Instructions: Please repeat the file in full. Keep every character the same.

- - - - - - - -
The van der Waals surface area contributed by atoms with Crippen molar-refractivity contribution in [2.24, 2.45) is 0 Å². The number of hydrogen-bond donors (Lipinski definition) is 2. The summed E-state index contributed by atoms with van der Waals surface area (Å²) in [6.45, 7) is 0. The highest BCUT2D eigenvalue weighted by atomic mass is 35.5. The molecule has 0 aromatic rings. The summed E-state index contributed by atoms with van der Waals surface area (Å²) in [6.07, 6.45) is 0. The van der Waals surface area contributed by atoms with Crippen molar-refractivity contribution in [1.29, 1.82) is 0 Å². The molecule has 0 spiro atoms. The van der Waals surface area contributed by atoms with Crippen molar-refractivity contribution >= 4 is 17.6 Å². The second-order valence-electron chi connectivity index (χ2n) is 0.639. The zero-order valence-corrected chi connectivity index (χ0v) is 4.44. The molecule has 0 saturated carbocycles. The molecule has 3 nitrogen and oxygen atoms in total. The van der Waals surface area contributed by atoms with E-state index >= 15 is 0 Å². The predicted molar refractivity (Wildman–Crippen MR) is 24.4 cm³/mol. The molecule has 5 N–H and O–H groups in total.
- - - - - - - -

The van der Waals surface area contributed by atoms with Crippen molar-refractivity contribution in [2.24, 2.45) is 0 Å². The number of hydrogen-bond donors (Lipinski definition) is 2. The summed E-state index contributed by atoms with van der Waals surface area (Å²) in [6.45, 7) is 0. The highest BCUT2D eigenvalue weighted by atomic mass is 35.5. The molecule has 0 aromatic rings. The summed E-state index contributed by atoms with van der Waals surface area (Å²) in [6.07, 6.45) is 0. The van der Waals surface area contributed by atoms with Crippen molar-refractivity contribution in [1.29, 1.82) is 0 Å². The molecule has 0 spiro atoms. The van der Waals surface area contributed by atoms with Crippen molar-refractivity contribution >= 4 is 17.6 Å². The second-order valence-electron chi connectivity index (χ2n) is 0.639. The zero-order valence-corrected chi connectivity index (χ0v) is 4.44. The molecule has 0 saturated carbocycles. The molecule has 3 nitrogen and oxygen atoms in total. The van der Waals surface area contributed by atoms with E-state index >= 15 is 0 Å². The predicted molar refractivity (Wildman–Crippen MR) is 24.4 cm³/mol. The molecule has 5 N–H and O–H groups in total.